1 × 106 cells per well were incubated with the respective compound in six-well plates for three days. Harvested cells were washed with PBS and fixed with 70% ethanol at −20 °C for 30 min, washed again, transferred into staining solution (20 μg/mL propidium iodide (PI), 5 μg/mL ribonuclease A, 0.05% Nonidet P40 in PBS) and incubated at room temperature overnight. Washed cells were analyzed by acquisition of 1 × 104 cells by flow cytometry (Cytomics FC500, Beckman Coulter, Krefeld, Germany) at excitation and emission wavelengths of 488 and 675 nm, respectively. The proportion of subG1 (apoptotic) cells was obtained from the logarithmic PI histograms, and percentages of cells in cell cycle phases G1/0 (resting), S (DNA synthesis) and G2M (mitotic) were calculated from linear PI histograms using MultiCycle AV software (Phoenix Flow Systems, San Diego, CA, USA). Experiments were done in duplicate.

3.4. Detection of Reactive Oxygen Species (ROS)

1 × 106 washed cells were preincubated with 5 μg/mL 2′,7′-dichlorodihydrofluorescein diacetate (DCF), a chemically reduced, acetylated form of fluorescein, in phosphate buffered saline (PBS) at 37 °C for 15 min. This indicator is readily converted to a green-fluorescent form following removal of the acetate groups by intracellular esterases and oxidation by ROS. Cells which were washed again were then treated with fascaplysin under tissue culture conditions at 37 °C for 4 h. Identical treatment of the cells with Luperox® TBH70X, Di-tert-butyl peroxide solution, gave the positive controls. Samples were subsequently analyzed by flow cytometry.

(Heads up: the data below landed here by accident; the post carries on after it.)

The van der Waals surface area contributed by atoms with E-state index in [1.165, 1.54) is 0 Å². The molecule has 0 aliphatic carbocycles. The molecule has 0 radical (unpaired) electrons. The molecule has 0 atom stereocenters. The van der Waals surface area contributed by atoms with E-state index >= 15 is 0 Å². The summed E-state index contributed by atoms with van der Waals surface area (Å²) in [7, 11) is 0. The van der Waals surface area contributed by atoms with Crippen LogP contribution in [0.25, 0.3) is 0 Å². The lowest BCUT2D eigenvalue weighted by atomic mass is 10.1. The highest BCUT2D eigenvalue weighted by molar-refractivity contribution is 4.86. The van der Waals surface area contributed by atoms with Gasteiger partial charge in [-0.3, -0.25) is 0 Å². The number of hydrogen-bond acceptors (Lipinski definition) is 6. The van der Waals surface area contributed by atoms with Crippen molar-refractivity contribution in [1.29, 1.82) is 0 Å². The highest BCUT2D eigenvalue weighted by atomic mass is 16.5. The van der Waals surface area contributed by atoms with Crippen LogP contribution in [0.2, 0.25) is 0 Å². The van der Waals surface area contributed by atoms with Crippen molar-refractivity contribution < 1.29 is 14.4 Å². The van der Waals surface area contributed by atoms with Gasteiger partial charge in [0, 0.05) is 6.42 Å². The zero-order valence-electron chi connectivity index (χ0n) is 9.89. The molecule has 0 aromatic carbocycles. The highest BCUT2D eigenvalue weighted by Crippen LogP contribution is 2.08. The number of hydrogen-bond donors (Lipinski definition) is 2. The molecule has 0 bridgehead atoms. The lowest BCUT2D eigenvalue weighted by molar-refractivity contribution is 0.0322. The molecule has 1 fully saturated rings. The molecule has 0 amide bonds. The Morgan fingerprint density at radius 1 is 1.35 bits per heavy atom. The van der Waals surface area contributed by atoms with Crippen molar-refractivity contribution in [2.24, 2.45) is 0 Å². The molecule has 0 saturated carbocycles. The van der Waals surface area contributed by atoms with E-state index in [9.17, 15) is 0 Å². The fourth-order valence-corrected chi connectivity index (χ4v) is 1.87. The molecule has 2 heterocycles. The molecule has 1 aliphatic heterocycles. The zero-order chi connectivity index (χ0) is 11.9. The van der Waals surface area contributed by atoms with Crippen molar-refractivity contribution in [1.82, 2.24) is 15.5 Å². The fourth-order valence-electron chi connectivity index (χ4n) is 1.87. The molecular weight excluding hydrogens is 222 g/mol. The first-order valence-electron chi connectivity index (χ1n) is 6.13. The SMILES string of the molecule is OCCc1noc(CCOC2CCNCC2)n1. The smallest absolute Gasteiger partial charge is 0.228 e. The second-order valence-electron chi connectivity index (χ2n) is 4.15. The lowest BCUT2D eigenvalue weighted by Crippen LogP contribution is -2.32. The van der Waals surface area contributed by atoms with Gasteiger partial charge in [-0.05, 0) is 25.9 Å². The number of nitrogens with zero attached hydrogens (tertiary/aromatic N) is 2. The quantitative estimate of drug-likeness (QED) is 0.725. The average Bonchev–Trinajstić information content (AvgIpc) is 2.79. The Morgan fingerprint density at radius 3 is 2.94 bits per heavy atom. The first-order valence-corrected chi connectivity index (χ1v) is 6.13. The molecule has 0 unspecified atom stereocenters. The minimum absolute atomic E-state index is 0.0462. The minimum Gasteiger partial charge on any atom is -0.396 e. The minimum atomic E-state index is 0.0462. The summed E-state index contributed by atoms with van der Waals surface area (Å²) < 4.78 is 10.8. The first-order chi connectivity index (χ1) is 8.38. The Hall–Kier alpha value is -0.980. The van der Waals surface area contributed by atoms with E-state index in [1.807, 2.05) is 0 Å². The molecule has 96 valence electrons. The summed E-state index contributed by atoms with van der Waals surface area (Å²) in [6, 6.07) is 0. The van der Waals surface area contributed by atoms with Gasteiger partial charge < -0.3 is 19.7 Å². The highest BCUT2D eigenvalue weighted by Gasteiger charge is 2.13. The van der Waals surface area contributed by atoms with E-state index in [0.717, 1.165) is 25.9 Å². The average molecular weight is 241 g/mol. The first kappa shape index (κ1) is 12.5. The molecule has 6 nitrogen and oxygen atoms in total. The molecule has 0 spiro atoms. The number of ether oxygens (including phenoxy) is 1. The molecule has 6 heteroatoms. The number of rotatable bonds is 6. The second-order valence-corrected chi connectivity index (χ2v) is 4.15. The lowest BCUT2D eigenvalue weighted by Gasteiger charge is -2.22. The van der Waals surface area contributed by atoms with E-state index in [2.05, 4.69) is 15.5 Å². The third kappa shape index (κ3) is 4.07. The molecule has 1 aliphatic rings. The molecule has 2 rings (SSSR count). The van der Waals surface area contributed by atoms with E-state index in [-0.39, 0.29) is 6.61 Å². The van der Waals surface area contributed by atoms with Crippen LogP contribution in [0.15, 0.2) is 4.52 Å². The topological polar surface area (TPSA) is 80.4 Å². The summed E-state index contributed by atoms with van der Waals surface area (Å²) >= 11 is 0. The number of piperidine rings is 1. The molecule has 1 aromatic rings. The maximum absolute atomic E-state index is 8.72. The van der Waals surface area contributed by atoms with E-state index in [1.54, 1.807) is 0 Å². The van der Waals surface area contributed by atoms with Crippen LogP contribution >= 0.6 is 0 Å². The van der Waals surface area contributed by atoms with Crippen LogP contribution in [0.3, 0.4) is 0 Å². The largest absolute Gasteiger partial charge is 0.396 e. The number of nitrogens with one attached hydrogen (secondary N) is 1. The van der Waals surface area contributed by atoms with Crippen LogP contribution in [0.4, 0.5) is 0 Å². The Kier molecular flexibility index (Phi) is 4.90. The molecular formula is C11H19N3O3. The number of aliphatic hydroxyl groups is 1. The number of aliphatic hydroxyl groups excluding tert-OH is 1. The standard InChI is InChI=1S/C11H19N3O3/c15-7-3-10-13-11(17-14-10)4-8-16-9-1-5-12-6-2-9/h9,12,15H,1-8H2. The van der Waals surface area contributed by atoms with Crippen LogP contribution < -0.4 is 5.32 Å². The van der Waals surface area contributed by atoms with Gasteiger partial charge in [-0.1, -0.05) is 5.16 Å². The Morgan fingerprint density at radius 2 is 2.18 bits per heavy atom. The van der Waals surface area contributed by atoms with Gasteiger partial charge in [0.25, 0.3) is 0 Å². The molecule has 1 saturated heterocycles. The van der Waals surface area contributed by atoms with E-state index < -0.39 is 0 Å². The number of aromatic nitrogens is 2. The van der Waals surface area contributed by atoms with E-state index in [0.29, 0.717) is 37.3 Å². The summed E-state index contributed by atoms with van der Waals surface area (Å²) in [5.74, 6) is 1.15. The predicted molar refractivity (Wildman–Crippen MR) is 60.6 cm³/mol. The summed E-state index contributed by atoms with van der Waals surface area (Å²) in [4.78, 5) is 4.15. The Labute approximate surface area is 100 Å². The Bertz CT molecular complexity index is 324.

3.5. Statistical Analysis

Statistical differences were calculated using student’s paired t-test at significance levels of p < 0.05 (indicated in the figures by an asterisk).

4. Conclusions

Fascaplysin exhibits cytotoxicity against chemoresistant SCLC cell lines via several contributing pathways comprising, among others, generation of ROS and cellular mechanisms affecting topoisomerase I-activity and activation of PARP, possibly linked to its interaction with DNA in absence of a functional CDK4-RB1 axis in SCLC cell lines. Synergistic interaction with camptothecins is of special interest for second-line treatment of SCLC relying on the camptothecin analog topotecan.


This work was supported in part by a grant from the “Medical Scientific Fund of the Mayor of the City of Vienna”, project number 11016. Furthermore, I wish to thank U. Olszewski for help in some experiments.

Author Contributions